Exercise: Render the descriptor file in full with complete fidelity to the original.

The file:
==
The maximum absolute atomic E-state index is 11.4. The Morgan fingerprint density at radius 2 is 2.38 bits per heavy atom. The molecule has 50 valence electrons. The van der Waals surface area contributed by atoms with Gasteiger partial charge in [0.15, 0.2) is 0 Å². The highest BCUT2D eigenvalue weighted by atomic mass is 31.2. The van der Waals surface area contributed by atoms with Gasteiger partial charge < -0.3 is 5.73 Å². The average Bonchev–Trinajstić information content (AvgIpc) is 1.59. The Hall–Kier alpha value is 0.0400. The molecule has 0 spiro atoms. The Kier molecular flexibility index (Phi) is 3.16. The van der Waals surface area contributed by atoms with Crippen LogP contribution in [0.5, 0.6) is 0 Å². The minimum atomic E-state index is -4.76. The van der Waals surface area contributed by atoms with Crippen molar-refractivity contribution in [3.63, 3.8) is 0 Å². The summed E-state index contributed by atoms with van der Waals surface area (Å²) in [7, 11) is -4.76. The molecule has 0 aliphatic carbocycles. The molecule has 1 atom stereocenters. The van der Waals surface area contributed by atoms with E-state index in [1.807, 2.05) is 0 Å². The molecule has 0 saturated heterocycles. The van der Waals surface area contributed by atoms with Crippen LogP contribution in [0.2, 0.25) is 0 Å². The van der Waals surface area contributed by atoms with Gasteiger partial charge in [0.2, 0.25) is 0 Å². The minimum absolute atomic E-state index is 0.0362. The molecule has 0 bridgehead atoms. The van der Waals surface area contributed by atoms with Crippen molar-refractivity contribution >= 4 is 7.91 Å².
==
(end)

The maximum absolute atomic E-state index is 11.4. The Morgan fingerprint density at radius 2 is 2.38 bits per heavy atom. The molecule has 50 valence electrons. The van der Waals surface area contributed by atoms with Gasteiger partial charge in [0.15, 0.2) is 0 Å². The highest BCUT2D eigenvalue weighted by atomic mass is 31.2. The van der Waals surface area contributed by atoms with Gasteiger partial charge < -0.3 is 5.73 Å². The average Bonchev–Trinajstić information content (AvgIpc) is 1.59. The Hall–Kier alpha value is 0.0400. The molecule has 0 spiro atoms. The Kier molecular flexibility index (Phi) is 3.16. The van der Waals surface area contributed by atoms with Crippen LogP contribution in [0.5, 0.6) is 0 Å². The minimum atomic E-state index is -4.76. The van der Waals surface area contributed by atoms with Crippen molar-refractivity contribution in [3.63, 3.8) is 0 Å². The summed E-state index contributed by atoms with van der Waals surface area (Å²) in [7, 11) is -4.76. The molecule has 0 aliphatic carbocycles. The molecule has 1 atom stereocenters. The van der Waals surface area contributed by atoms with E-state index in [1.807, 2.05) is 0 Å². The molecule has 0 saturated heterocycles. The van der Waals surface area contributed by atoms with Crippen LogP contribution in [0.2, 0.25) is 0 Å². The van der Waals surface area contributed by atoms with Gasteiger partial charge in [0.2, 0.25) is 0 Å². The minimum absolute atomic E-state index is 0.0362. The molecule has 0 bridgehead atoms. The van der Waals surface area contributed by atoms with Crippen molar-refractivity contribution >= 4 is 7.91 Å².